Neneh Cherry's Unending Quest for Freedom


A sense of mortality permeates Neneh Cherry’s new album, Broken Politics. “It seems sick to me now/It’s funny how fragile is a life/That can have everything now to nothing left at all/Amounts to little pieces,” she sings on “Deep Vein Thrombosis,” a lilting song about blood clots. In language so intimate as to be oblique—like she’s catching you up on an event you’ve already been following closely—Cherry tells stories that braid melancholy reflections of life experience with social commentary. Subjects like freedom of choice (“Black Monday”) and the European refugee crisis (“Kong”) sit alongside songs that illustrate feelings of waning self-confidence (“Natural Skin Deep”) and defeat (“Fallen Leaves”). Balancing out the heaviness of songs written by Cherry and her husband slash “creative… dialogue person” Cameron McVey is producer Four Tet (aka Kieran Hebden), who cushions Cherry’s vocals with the lush sounds of harps, flutes, and warm keyboards, and sometimes gives her step a pep with looped beats.

Broken Politics quietly expands the concept of what a singer-songwriter album looks like in 2018.

It’s a collection as multivalent as we’ve come to expect from Cherry, whose breakthrough smash “Buffalo Stance,” mixed rapping and singing, dance music and balladry, a sense of self-worth and calling out shitty men (in that case, a thirsty pimp). Almost 30 years after her solo debut, 1989’s Raw Like Sushi, Cherry, now 54, continues to confound expectations. Broken Politics is her fifth solo album, and perhaps her strongest and most sophisticated—every bit as vivid, sensitive, and forward-thinking as Joni Mitchell was in the mid-’70s (though decidedly less verbose). Broken Politics quietly expands the concept of what a singer-songwriter album looks like in 2018, and the results are almost uniformly arresting. This is, in my opinion, one of the best albums released this year in any genre or mode.

I spoke to Cherry over Skype on Tuesday, the day after she returned to London from Sierra Leone, where she buried her father, musician Ahmadu Jah, in his home village. She sounded slightly weary but remained matter of fact as she recalled attending the Islamic service for her father. Sitting in a curtained-off women’s section of the mosque, she said, did not bother her. “I just felt more that I was there and it was a tradition and I felt, in a way, very respectful of the way that particular thing is done,” she explained.

“I felt so honored to be a woman, I was so in awe of the women there,” she said of her time in Sierra Leone. “Of course, there are elements of life there that are hard that I don’t want to undermine, but a lot of Western ideas that women are so oppressed and it’s so awful and sexist—and there are aspects that are maybe of another time—but in general, what I felt more than anything was the strength and the beauty and this fascination with the female community. The women are very together and kind of running things.”

We went on to discuss her state of mind on Broken Politics, the magic of collaboration, aging in the music industry, and how creative life changes after one’s peak on the pop charts. An edited and condensed transcript of our discussion is below.

JEZEBEL: You’ve been talking about imbalances and shitty men from the start, before a lot of people were doing so in pop music. When you see the current mainstream conversations about equality, do you ever look back and think, “Wow, I was really prescient”?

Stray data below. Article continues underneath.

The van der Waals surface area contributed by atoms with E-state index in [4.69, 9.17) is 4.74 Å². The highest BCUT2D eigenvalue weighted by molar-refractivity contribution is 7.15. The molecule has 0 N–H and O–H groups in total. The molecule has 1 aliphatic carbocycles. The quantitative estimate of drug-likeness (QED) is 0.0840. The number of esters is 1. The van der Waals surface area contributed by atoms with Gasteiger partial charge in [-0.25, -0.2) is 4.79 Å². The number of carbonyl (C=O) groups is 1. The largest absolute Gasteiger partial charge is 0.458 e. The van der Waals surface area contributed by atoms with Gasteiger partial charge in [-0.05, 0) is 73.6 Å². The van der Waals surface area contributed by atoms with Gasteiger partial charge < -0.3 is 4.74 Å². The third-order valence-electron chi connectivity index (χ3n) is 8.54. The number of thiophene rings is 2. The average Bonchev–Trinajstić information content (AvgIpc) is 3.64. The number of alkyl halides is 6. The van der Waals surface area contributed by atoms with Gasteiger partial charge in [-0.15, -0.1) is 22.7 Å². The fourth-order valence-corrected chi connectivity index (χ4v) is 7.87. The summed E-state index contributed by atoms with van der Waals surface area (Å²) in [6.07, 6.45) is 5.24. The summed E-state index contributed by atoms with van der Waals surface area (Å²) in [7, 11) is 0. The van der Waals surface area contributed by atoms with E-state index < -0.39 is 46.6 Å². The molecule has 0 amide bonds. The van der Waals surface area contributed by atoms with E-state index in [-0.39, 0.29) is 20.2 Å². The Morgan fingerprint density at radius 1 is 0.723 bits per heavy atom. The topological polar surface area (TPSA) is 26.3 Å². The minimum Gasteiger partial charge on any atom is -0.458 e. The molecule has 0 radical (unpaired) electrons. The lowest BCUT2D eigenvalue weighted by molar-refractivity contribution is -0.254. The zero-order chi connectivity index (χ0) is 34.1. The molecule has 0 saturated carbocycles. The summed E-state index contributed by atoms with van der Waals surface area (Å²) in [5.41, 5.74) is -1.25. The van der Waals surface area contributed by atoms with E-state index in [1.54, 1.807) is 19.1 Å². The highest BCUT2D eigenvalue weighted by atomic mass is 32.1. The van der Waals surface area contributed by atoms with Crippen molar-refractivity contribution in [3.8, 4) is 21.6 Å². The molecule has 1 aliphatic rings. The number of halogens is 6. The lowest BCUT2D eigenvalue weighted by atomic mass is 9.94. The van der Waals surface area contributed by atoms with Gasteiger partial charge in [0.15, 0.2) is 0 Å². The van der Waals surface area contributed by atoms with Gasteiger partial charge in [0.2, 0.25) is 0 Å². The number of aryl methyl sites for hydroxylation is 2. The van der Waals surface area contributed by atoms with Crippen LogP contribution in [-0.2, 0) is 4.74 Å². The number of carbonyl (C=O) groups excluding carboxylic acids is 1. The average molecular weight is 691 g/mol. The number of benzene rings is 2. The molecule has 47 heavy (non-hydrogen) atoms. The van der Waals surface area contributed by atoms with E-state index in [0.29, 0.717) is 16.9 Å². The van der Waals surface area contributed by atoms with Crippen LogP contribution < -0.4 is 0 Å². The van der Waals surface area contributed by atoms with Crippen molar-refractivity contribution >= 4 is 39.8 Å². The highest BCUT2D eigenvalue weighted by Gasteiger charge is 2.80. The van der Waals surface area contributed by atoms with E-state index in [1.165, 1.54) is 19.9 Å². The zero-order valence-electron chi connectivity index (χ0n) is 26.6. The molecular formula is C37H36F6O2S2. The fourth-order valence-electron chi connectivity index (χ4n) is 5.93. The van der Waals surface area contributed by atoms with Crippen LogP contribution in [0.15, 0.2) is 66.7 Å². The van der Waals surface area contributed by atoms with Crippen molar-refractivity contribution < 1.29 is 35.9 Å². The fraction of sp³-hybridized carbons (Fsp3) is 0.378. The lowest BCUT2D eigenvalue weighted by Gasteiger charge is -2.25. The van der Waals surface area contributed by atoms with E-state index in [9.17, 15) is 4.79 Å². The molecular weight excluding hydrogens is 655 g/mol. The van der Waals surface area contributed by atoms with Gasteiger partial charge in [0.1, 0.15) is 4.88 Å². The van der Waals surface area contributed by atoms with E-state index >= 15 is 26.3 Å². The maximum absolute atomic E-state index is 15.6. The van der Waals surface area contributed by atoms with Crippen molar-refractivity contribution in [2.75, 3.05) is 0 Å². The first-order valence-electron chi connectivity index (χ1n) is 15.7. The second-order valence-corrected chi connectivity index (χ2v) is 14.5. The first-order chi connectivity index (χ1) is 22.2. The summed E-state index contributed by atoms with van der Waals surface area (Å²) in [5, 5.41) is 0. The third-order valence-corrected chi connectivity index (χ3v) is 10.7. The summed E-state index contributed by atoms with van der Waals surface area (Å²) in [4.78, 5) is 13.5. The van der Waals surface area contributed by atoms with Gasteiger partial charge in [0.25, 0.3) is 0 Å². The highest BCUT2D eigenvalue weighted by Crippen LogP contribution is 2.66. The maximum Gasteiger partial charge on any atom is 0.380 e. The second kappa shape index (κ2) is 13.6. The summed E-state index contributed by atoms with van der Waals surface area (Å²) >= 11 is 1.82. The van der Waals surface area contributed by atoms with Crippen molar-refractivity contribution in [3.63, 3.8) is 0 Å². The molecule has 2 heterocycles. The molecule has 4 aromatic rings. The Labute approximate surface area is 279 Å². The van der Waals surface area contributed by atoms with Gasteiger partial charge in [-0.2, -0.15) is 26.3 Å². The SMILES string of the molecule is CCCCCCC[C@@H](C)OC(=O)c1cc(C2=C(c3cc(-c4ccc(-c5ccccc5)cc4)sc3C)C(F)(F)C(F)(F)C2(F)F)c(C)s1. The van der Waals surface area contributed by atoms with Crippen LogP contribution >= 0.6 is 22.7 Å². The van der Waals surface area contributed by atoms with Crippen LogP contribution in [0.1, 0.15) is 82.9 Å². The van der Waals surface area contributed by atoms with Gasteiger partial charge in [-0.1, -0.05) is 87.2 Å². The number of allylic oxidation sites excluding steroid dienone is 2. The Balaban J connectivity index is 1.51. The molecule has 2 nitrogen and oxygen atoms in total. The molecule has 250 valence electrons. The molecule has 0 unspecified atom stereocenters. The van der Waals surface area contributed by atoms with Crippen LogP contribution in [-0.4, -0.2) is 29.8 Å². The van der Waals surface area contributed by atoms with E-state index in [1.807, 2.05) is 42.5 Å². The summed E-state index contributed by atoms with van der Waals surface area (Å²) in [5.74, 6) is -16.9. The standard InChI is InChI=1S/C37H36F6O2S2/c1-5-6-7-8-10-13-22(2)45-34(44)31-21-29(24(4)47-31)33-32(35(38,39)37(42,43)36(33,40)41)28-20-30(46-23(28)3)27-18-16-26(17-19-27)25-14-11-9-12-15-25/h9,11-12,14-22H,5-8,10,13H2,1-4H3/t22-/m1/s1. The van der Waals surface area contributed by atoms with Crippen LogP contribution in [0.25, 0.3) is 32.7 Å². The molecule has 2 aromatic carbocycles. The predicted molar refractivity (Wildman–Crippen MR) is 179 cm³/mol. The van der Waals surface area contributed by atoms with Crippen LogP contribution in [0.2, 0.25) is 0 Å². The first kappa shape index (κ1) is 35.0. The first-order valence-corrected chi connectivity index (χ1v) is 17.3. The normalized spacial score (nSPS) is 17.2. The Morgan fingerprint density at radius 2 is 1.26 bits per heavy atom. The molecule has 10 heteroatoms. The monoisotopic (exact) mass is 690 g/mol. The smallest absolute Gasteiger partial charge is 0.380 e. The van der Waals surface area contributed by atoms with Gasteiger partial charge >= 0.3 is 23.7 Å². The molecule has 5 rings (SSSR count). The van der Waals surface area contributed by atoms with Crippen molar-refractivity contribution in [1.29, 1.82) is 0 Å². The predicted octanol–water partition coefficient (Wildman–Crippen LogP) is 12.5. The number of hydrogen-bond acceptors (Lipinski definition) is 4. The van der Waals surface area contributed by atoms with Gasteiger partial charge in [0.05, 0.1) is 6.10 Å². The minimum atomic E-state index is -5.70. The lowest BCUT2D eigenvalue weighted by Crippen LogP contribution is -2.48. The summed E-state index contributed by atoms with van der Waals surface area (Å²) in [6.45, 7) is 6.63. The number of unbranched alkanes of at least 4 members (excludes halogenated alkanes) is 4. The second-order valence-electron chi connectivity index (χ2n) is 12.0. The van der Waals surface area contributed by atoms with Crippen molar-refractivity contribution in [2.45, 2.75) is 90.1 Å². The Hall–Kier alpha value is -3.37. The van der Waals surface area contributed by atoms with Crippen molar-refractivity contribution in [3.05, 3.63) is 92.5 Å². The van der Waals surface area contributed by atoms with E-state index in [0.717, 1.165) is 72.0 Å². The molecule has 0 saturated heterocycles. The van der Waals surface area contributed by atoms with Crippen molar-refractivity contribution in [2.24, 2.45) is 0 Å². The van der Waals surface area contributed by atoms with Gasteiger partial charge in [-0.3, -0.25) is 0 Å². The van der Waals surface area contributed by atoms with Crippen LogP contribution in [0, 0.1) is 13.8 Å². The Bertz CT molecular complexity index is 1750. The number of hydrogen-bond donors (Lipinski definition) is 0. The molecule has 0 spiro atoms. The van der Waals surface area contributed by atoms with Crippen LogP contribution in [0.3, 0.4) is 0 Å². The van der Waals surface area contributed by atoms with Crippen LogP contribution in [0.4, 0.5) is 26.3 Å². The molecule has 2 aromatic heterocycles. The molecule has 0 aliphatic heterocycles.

NENEH CHERRY: I don’t think I ever felt like a fire-starter. I don’t think I’m leading a posse with my insights. I feel privileged to come up in a place where there was no question [of me] standing up against a wall at a dance, waiting to be asked to dance. I was always going to take my shoes off and hit the dance floor and try to engage with people, men and women. That’s just a metaphor.

I’ve been really inspired by my trip to Africa as a teen. I came out with a really strong sense of feeling… I don’t want to say “confident” because on some levels I’ve lacked a lot of confidence, but that driving force behind confidence, that search for freedom or breaking away from stereotypes and perceptions of how a young woman should be. I feel blessed to have been [able to adopt] a way of living where you’re looking to throw off things that are imprisoning you. It’s like searching for a type of freedom, even though that feeling is sometimes temporary. It’s about figuring out how to live things by your own rules in the little space that you occupy.

How does that ethos carry over to this album, Broken Politics?

The way I’m working right now, it feels quite natural. I feel quite free within the space that I’m embodying. The whole journey has brought me to this place, where I’m standing. The sound and the feeling has come from the life around us that we’re in, the world that we’re in right now.

It’s hard to not draw from the things that are happening, but even though I feel anger, sorrow, and sadness, I’m also compelled to have some positivity.

How do you feel about the world right now?

It’s difficult. It’s a quite dark time. It’s hard to not draw from the things that are happening, but even though I feel anger, sorrow, and sadness, I’m also compelled to have some positivity. It’s important to react back in the other direction. There has to be change, and I have to have hope, otherwise I can’t get up. The songs then have to come back to a personal place. Hopefully, the songs don’t come across as pompous or even reaching a place of solution. They’re stories to me that are of the climate that is around us.